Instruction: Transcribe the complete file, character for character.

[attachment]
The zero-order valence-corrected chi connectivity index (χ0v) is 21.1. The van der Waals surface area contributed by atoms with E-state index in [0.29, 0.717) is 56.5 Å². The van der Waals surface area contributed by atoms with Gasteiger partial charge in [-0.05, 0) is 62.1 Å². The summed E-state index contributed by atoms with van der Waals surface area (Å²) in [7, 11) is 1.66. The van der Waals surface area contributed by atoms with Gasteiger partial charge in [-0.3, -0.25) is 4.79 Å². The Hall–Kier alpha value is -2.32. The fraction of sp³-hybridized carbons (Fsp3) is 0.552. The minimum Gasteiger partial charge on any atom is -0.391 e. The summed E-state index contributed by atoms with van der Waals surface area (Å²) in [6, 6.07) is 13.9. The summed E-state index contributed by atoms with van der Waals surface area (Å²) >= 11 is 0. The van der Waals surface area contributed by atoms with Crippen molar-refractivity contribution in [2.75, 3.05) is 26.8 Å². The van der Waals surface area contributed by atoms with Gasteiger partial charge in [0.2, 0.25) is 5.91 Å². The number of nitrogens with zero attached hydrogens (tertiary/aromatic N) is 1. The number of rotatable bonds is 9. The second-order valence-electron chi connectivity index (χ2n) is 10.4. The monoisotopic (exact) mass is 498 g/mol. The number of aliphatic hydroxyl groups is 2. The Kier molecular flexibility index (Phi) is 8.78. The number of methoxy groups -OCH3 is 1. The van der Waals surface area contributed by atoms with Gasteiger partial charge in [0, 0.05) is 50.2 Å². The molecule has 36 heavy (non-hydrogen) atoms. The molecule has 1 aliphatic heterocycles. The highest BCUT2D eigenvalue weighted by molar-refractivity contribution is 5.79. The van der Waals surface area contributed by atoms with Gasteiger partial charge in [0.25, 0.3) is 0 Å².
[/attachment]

The zero-order valence-corrected chi connectivity index (χ0v) is 21.1. The van der Waals surface area contributed by atoms with E-state index in [0.29, 0.717) is 56.5 Å². The van der Waals surface area contributed by atoms with Gasteiger partial charge in [-0.05, 0) is 62.1 Å². The summed E-state index contributed by atoms with van der Waals surface area (Å²) in [7, 11) is 1.66. The van der Waals surface area contributed by atoms with Gasteiger partial charge in [-0.3, -0.25) is 4.79 Å². The Hall–Kier alpha value is -2.32. The fraction of sp³-hybridized carbons (Fsp3) is 0.552. The minimum Gasteiger partial charge on any atom is -0.391 e. The summed E-state index contributed by atoms with van der Waals surface area (Å²) in [6, 6.07) is 13.9. The summed E-state index contributed by atoms with van der Waals surface area (Å²) >= 11 is 0. The van der Waals surface area contributed by atoms with Crippen molar-refractivity contribution in [2.75, 3.05) is 26.8 Å². The van der Waals surface area contributed by atoms with Gasteiger partial charge in [0.2, 0.25) is 5.91 Å². The number of nitrogens with zero attached hydrogens (tertiary/aromatic N) is 1. The number of rotatable bonds is 9. The second-order valence-electron chi connectivity index (χ2n) is 10.4. The monoisotopic (exact) mass is 498 g/mol. The number of aliphatic hydroxyl groups is 2. The Kier molecular flexibility index (Phi) is 8.78. The number of methoxy groups -OCH3 is 1. The van der Waals surface area contributed by atoms with Gasteiger partial charge in [0, 0.05) is 50.2 Å². The molecule has 36 heavy (non-hydrogen) atoms. The molecule has 1 aliphatic heterocycles. The highest BCUT2D eigenvalue weighted by molar-refractivity contribution is 5.79. The van der Waals surface area contributed by atoms with Gasteiger partial charge in [0.25, 0.3) is 0 Å².